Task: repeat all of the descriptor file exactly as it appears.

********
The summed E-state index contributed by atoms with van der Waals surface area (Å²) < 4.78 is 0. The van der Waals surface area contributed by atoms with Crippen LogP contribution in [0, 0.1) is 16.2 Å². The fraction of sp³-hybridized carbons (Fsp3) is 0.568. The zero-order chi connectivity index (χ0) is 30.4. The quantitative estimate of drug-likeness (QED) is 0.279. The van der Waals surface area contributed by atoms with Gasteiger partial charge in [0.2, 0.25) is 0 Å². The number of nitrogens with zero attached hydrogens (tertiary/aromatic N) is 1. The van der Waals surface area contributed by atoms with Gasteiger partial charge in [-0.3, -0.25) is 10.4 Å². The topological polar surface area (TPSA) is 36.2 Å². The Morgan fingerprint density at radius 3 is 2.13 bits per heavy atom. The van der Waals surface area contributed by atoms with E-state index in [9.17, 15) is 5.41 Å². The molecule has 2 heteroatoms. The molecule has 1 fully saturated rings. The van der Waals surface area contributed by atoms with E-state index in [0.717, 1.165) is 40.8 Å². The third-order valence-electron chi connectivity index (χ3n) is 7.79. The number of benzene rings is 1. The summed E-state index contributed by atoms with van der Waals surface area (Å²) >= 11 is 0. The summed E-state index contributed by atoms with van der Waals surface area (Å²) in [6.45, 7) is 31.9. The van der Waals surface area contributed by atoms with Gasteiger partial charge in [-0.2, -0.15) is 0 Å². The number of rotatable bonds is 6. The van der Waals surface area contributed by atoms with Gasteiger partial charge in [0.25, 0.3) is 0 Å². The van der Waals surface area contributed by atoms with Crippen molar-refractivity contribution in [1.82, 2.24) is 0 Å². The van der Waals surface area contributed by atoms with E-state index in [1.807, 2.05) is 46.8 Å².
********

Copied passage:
The summed E-state index contributed by atoms with van der Waals surface area (Å²) < 4.78 is 0. The van der Waals surface area contributed by atoms with Crippen LogP contribution in [0, 0.1) is 16.2 Å². The fraction of sp³-hybridized carbons (Fsp3) is 0.568. The zero-order chi connectivity index (χ0) is 30.4. The quantitative estimate of drug-likeness (QED) is 0.279. The van der Waals surface area contributed by atoms with Gasteiger partial charge in [0.2, 0.25) is 0 Å². The number of nitrogens with zero attached hydrogens (tertiary/aromatic N) is 1. The van der Waals surface area contributed by atoms with Gasteiger partial charge in [-0.3, -0.25) is 10.4 Å². The topological polar surface area (TPSA) is 36.2 Å². The Morgan fingerprint density at radius 3 is 2.13 bits per heavy atom. The van der Waals surface area contributed by atoms with E-state index in [9.17, 15) is 5.41 Å². The molecule has 2 heteroatoms. The molecule has 1 fully saturated rings. The van der Waals surface area contributed by atoms with E-state index in [0.717, 1.165) is 40.8 Å². The third-order valence-electron chi connectivity index (χ3n) is 7.79. The number of benzene rings is 1. The summed E-state index contributed by atoms with van der Waals surface area (Å²) >= 11 is 0. The summed E-state index contributed by atoms with van der Waals surface area (Å²) in [6.45, 7) is 31.9. The van der Waals surface area contributed by atoms with Gasteiger partial charge in [-0.2, -0.15) is 0 Å². The number of rotatable bonds is 6. The van der Waals surface area contributed by atoms with Gasteiger partial charge in [0.25, 0.3) is 0 Å². The van der Waals surface area contributed by atoms with Crippen molar-refractivity contribution in [1.82, 2.24) is 0 Å². The van der Waals surface area contributed by atoms with E-state index in [1.807, 2.05) is 46.8 Å².